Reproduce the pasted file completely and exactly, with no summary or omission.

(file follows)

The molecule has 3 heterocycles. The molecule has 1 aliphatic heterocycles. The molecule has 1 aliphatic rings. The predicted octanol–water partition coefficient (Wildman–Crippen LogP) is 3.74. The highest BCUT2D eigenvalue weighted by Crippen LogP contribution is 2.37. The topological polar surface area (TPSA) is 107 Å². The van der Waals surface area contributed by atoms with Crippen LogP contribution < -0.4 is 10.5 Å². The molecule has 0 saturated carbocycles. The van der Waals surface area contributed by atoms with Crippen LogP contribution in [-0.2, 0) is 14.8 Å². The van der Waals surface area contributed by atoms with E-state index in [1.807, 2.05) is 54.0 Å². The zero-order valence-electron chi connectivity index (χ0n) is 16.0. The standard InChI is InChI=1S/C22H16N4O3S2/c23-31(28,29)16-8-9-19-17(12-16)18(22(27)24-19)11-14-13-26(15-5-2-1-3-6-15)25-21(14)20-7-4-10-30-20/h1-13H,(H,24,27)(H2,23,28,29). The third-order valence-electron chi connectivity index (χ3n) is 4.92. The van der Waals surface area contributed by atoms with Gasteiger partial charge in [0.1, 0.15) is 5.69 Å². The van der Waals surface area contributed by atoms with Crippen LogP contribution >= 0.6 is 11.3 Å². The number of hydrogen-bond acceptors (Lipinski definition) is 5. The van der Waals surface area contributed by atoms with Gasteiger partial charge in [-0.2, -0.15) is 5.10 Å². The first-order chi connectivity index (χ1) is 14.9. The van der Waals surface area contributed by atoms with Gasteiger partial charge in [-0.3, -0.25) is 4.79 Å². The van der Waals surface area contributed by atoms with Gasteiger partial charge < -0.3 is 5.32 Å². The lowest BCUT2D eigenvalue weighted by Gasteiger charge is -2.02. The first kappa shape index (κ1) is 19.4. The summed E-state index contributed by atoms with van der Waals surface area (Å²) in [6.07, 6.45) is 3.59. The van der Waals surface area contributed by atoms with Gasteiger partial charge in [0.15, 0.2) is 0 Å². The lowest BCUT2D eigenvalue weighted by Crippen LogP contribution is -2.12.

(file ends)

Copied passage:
The molecule has 3 heterocycles. The molecule has 1 aliphatic heterocycles. The molecule has 1 aliphatic rings. The predicted octanol–water partition coefficient (Wildman–Crippen LogP) is 3.74. The highest BCUT2D eigenvalue weighted by Crippen LogP contribution is 2.37. The topological polar surface area (TPSA) is 107 Å². The van der Waals surface area contributed by atoms with Crippen LogP contribution < -0.4 is 10.5 Å². The molecule has 0 saturated carbocycles. The van der Waals surface area contributed by atoms with Crippen LogP contribution in [-0.2, 0) is 14.8 Å². The van der Waals surface area contributed by atoms with E-state index in [1.807, 2.05) is 54.0 Å². The zero-order valence-electron chi connectivity index (χ0n) is 16.0. The standard InChI is InChI=1S/C22H16N4O3S2/c23-31(28,29)16-8-9-19-17(12-16)18(22(27)24-19)11-14-13-26(15-5-2-1-3-6-15)25-21(14)20-7-4-10-30-20/h1-13H,(H,24,27)(H2,23,28,29). The third-order valence-electron chi connectivity index (χ3n) is 4.92. The van der Waals surface area contributed by atoms with Gasteiger partial charge in [0.1, 0.15) is 5.69 Å². The van der Waals surface area contributed by atoms with Crippen LogP contribution >= 0.6 is 11.3 Å². The number of hydrogen-bond acceptors (Lipinski definition) is 5. The van der Waals surface area contributed by atoms with Gasteiger partial charge in [-0.2, -0.15) is 5.10 Å². The first-order chi connectivity index (χ1) is 14.9. The van der Waals surface area contributed by atoms with Gasteiger partial charge in [-0.3, -0.25) is 4.79 Å². The van der Waals surface area contributed by atoms with Gasteiger partial charge < -0.3 is 5.32 Å². The lowest BCUT2D eigenvalue weighted by Gasteiger charge is -2.02. The first kappa shape index (κ1) is 19.4. The summed E-state index contributed by atoms with van der Waals surface area (Å²) in [6.07, 6.45) is 3.59. The van der Waals surface area contributed by atoms with Gasteiger partial charge in [0.15, 0.2) is 0 Å². The lowest BCUT2D eigenvalue weighted by Crippen LogP contribution is -2.12.